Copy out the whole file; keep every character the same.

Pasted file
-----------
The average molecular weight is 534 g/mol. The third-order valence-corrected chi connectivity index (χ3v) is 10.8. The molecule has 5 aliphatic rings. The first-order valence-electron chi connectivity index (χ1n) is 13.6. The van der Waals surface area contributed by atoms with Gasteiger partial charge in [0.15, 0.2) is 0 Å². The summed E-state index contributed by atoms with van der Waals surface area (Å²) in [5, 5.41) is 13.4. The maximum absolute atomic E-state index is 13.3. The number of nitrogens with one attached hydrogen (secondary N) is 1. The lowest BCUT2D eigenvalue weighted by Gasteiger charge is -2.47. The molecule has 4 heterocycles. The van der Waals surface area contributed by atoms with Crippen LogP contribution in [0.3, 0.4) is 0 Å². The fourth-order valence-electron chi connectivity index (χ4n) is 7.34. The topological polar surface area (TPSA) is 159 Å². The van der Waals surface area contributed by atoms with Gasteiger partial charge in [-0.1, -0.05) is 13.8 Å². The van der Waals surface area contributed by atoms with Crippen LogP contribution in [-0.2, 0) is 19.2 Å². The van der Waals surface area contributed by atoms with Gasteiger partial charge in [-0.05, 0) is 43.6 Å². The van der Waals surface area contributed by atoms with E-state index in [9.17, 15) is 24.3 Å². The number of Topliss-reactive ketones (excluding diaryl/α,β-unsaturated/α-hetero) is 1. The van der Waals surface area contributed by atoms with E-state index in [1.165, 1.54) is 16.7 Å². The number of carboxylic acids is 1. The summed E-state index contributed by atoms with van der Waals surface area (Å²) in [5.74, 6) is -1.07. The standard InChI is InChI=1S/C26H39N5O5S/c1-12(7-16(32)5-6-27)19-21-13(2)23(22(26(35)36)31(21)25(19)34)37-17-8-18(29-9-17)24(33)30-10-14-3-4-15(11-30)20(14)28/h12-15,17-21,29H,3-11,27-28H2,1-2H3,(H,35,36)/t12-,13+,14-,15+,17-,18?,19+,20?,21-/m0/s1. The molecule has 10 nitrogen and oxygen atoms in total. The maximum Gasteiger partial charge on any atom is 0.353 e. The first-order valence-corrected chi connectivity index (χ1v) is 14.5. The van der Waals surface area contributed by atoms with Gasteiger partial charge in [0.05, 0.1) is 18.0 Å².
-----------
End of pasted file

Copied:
The average molecular weight is 534 g/mol. The third-order valence-corrected chi connectivity index (χ3v) is 10.8. The molecule has 5 aliphatic rings. The first-order valence-electron chi connectivity index (χ1n) is 13.6. The van der Waals surface area contributed by atoms with Gasteiger partial charge in [0.15, 0.2) is 0 Å². The summed E-state index contributed by atoms with van der Waals surface area (Å²) in [5, 5.41) is 13.4. The maximum absolute atomic E-state index is 13.3. The number of nitrogens with one attached hydrogen (secondary N) is 1. The lowest BCUT2D eigenvalue weighted by Gasteiger charge is -2.47. The molecule has 4 heterocycles. The van der Waals surface area contributed by atoms with Crippen LogP contribution in [0.3, 0.4) is 0 Å². The fourth-order valence-electron chi connectivity index (χ4n) is 7.34. The topological polar surface area (TPSA) is 159 Å². The van der Waals surface area contributed by atoms with Gasteiger partial charge in [-0.1, -0.05) is 13.8 Å². The van der Waals surface area contributed by atoms with Crippen LogP contribution in [-0.2, 0) is 19.2 Å². The van der Waals surface area contributed by atoms with Gasteiger partial charge in [-0.05, 0) is 43.6 Å². The van der Waals surface area contributed by atoms with E-state index in [9.17, 15) is 24.3 Å². The number of Topliss-reactive ketones (excluding diaryl/α,β-unsaturated/α-hetero) is 1. The van der Waals surface area contributed by atoms with E-state index in [1.165, 1.54) is 16.7 Å². The number of carboxylic acids is 1. The summed E-state index contributed by atoms with van der Waals surface area (Å²) in [5.74, 6) is -1.07. The standard InChI is InChI=1S/C26H39N5O5S/c1-12(7-16(32)5-6-27)19-21-13(2)23(22(26(35)36)31(21)25(19)34)37-17-8-18(29-9-17)24(33)30-10-14-3-4-15(11-30)20(14)28/h12-15,17-21,29H,3-11,27-28H2,1-2H3,(H,35,36)/t12-,13+,14-,15+,17-,18?,19+,20?,21-/m0/s1. The molecule has 10 nitrogen and oxygen atoms in total. The maximum Gasteiger partial charge on any atom is 0.353 e. The first-order valence-corrected chi connectivity index (χ1v) is 14.5. The van der Waals surface area contributed by atoms with Gasteiger partial charge in [0.05, 0.1) is 18.0 Å².